There can be no real science where there are indeterminate variables, but every variable is, in finer terms, indeterminate, or irregular, if only to have the appearance of being in Intermediateness is to express regularity unattained. The invariable, or the real and stable, would be nothing at all in Intermediateness—rather as, but in relative terms, an undistorted interpretation of external sounds in the mind of a dreamer could not continue to exist in a dreaming mind, because that touch of relative realness would be of awakening and not of dreaming.
Anyway. I had really strong memories of one particular book I owned and the stories in it — dubiously retold folk tales in conjunction with outright fiction — but I could never remember it beyond the vague sense it had deeply informed my personality over the years. I put my mind to it last week to figure it out, and realised it was this: 1949’s Strangely Enough by C.B. Colby.
(The way I figured it out was Googling a passage I vaguely remembered until I found someone had uploaded the entire two-page work to short story platform Wattpad as their own writing.)
I ordered a used paperback of the book because I think it’s a cool little artefact. Don’t really have a point with this entry. But it’s my newsletter!
This week’s reading
A story mapping the surveillance projects being built for the US government by tech companies like Amazon and Microsoft.
A post on the creator economy’s infrastructure, interesting points about Substack.
The headline of this insane story about a whirlwind of violence and murder around a powerful South Carolina family pretty much captures it: “Let Me Say This With As Much Sensitivity As I Can: Wow, That’s a Lot of Dead People and Crime”.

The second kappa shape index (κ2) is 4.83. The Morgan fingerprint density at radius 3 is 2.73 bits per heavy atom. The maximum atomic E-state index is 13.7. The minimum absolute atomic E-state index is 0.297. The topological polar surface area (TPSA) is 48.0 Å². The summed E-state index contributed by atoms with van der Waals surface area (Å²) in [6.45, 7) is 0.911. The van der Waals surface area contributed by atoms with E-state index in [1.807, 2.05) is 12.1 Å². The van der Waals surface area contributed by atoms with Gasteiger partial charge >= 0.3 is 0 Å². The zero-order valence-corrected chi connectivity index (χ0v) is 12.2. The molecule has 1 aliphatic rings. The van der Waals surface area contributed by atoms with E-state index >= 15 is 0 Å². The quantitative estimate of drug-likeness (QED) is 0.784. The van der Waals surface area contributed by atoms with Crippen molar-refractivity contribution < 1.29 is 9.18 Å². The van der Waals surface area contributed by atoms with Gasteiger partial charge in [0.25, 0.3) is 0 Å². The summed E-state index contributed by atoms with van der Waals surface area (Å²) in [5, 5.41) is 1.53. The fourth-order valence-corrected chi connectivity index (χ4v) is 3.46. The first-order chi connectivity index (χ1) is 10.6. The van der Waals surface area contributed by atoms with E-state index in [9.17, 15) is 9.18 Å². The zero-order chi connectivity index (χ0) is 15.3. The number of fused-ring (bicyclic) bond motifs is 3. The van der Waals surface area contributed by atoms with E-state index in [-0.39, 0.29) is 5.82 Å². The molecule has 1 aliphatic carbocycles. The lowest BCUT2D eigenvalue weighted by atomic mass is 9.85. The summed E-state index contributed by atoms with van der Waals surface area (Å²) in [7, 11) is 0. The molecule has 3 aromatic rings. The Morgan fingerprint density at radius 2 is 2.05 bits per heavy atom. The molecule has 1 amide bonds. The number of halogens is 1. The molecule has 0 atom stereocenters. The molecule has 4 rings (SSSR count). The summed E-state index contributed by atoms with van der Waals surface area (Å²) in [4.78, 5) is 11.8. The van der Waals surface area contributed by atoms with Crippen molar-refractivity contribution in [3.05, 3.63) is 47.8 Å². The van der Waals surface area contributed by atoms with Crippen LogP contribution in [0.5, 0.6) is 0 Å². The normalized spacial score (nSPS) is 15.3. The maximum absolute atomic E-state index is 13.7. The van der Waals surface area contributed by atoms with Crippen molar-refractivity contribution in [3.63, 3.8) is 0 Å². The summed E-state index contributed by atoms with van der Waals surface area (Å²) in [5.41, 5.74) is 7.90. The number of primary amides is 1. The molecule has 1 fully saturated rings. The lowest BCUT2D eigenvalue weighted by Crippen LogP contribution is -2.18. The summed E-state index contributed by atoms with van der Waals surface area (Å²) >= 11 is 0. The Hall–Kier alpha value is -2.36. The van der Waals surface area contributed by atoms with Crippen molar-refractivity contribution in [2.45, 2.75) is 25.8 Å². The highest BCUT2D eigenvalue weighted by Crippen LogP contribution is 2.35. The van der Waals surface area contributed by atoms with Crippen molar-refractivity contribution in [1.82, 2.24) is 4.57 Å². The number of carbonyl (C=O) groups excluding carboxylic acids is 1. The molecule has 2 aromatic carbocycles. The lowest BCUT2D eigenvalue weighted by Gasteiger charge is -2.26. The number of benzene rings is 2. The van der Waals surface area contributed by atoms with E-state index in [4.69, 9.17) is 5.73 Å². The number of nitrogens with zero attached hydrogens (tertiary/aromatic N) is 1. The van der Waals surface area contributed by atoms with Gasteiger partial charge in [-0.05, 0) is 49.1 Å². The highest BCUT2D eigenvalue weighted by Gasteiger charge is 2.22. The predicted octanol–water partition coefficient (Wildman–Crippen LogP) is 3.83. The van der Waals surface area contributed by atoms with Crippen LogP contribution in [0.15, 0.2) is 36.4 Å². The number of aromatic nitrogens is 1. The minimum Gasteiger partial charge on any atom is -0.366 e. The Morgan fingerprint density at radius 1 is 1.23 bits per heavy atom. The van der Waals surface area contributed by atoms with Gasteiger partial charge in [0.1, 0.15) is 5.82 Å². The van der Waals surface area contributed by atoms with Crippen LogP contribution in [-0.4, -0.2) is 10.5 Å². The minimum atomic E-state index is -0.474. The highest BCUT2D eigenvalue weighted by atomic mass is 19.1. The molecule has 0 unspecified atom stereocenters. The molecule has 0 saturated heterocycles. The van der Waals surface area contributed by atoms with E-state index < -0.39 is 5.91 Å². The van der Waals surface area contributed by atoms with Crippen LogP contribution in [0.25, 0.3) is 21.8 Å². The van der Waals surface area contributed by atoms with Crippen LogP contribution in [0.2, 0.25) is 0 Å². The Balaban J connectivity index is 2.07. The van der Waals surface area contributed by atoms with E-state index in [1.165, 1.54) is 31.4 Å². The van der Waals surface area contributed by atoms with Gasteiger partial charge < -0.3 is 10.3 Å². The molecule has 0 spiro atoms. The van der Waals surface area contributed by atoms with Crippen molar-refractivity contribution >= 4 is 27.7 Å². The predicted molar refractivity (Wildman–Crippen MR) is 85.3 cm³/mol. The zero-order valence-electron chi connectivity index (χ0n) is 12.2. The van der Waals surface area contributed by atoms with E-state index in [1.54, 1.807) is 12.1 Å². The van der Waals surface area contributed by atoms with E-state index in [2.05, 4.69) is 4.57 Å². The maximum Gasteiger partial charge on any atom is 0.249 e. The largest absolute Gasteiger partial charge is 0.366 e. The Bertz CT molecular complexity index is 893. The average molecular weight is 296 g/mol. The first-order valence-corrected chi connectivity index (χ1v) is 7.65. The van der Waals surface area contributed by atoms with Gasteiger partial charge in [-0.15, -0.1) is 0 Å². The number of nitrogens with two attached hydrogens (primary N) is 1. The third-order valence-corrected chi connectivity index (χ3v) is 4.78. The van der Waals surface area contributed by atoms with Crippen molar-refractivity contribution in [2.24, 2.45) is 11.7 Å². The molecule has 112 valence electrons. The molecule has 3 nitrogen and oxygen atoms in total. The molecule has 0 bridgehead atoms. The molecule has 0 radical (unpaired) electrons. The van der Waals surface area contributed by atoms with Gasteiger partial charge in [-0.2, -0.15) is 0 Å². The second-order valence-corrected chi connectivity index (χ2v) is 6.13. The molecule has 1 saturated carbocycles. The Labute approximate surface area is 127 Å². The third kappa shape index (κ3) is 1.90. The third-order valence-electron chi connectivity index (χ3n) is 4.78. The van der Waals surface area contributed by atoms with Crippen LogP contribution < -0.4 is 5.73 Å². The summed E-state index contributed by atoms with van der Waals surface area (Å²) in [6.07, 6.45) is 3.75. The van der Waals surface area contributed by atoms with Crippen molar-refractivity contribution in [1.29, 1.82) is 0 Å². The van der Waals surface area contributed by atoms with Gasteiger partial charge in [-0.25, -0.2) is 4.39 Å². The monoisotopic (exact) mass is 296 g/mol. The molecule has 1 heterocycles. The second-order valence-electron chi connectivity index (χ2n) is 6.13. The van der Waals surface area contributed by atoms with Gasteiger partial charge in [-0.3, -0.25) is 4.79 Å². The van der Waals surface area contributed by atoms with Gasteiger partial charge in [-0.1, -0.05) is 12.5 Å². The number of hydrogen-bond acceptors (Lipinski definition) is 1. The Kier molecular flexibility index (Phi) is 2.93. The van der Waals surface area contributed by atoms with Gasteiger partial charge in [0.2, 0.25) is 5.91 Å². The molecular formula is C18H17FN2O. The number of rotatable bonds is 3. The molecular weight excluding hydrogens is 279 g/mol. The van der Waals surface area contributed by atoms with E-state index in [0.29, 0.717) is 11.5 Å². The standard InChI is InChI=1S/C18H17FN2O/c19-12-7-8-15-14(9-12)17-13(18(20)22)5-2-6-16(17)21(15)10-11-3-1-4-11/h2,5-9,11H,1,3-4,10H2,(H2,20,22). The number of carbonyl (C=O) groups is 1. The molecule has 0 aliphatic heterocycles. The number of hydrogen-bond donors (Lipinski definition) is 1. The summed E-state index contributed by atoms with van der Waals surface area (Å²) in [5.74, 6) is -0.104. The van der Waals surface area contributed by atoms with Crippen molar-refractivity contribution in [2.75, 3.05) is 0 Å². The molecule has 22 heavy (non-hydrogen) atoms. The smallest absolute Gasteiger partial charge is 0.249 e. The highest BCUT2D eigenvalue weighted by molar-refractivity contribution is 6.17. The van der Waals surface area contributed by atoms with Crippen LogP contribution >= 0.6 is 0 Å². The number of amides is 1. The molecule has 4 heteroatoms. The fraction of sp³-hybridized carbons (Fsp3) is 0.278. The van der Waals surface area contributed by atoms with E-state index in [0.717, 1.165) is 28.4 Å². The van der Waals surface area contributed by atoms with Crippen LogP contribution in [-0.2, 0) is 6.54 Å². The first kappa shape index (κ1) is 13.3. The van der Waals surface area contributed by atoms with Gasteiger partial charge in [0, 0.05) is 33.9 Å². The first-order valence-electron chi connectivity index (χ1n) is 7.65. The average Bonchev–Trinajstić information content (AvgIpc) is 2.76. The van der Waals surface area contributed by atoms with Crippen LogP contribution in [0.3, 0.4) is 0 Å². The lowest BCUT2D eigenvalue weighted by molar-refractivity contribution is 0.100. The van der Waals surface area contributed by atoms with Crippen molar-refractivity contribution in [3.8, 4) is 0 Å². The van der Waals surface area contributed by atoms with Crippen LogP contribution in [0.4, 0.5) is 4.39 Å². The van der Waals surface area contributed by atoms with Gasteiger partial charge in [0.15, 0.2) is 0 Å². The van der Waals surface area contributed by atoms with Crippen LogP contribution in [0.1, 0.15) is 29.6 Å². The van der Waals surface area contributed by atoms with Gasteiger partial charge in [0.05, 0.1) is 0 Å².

This obit for Norm MacDonald (RIP) from Kaleb Horton. I haven’t read Norm’s autobiography but this excerpt doing the rounds on Twitter killed me:
This is a great interview on the global microchip shortage (i.e. the reason you can’t find a PS5) with Harvard professor Willy Shih. It gets reasonably technical — hope you like reading about chip fabrication — but is also a great overview of why this has become a problem and what it means.
An interesting summary on the “financial literacy industrial complex” in the US. You can see parallels here to something like Dollarmites in Australia, which is now being widely rejected by the states and territories.
A good thread summarising the Apple vs Epic court case, including this sad omission:
A great read about Couchsurfing.com, and the weird tensions that arose when it started to behave less like a utopian gift economy outfit and more like a business.
A chronicle in The Guardian about Satoshi, the “world’s first cryptocurrency cruise ship". It’s very stupid.
Think this did the rounds just about everywhere, but this longread in The New Yorker which compellingly makes the obvious point that life for many Afghan women under the US occupation was also really horrible.
An anti-NFT piece from Everest Pipkin from March, during the first wave of the craze. A lot of it is focused on the environmental dimension, but I thought it also explored a succinct contrary view from the artistic perspective.